America’s Decreased Involvement


Japan’s rise in nationalism and militarism is occurring just as the U.S. is stepping back from Asia. The U.S. is asking Japan be more responsible for policing the region so the U.S. can remain more isolated yet still keep tabs on China, North Korea and other security concerns in the East.

At the end of World War ii, the U.S. had set up in Japan nearly 3,000 military bases, populated by 260,000 military personnel. Today, nearly 50,000 military personnel are installed in nearly 100 facilities on the Japanese islands.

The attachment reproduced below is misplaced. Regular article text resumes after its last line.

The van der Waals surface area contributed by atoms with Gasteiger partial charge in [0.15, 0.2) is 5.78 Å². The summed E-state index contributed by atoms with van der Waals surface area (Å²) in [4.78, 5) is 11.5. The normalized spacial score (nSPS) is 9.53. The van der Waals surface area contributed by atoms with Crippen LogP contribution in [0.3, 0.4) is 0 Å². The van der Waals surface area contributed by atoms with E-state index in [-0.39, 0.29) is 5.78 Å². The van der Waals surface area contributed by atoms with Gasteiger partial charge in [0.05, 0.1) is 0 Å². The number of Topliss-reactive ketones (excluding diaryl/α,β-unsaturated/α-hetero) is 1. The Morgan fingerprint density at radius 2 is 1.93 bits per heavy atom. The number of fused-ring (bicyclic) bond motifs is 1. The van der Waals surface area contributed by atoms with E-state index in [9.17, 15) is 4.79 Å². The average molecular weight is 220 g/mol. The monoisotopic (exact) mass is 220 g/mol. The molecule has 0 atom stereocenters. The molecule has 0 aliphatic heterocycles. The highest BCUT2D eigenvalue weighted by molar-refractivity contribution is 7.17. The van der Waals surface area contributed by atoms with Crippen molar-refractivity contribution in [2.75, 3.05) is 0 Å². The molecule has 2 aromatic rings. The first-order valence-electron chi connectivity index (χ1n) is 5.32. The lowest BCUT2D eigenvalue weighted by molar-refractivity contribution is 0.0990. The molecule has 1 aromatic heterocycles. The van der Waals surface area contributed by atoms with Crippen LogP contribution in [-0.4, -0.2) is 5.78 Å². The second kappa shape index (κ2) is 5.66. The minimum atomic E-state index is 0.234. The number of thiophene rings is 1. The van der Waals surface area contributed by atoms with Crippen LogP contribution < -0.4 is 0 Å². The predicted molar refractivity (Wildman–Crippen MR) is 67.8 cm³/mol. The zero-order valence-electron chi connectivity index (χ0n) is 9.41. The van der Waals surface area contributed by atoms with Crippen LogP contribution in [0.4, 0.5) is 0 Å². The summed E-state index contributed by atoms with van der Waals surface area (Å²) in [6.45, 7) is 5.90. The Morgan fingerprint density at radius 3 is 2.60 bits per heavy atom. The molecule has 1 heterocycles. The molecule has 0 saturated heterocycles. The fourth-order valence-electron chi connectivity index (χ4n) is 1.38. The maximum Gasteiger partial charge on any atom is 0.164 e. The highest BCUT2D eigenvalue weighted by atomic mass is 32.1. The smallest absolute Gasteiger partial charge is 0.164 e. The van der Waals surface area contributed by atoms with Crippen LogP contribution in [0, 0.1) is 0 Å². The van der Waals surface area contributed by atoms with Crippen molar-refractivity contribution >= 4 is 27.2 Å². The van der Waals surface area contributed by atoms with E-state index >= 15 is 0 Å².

Last January, the local government in Chatan, Okinawa, passed resolutions demanding withdrawal of all Marines on the island, expressing outrage at the actions of military personnel there: arson, hit-and-run accidents, brawling, even child molestation and rape. Okinawa is home for the largest deployment of Marines outside the U.S. The prefectural lawmakers (the equivalent of a provincial or state government) passed a resolution calling for a reduction in the number of Marines on Okinawa, though not a complete pull-out.

The past few decades have shown Japan, with U.S. permission and encouragement, taking back more control of its country. Soon U.S. presence in Japan (militarily and politically) will be next to obsolete.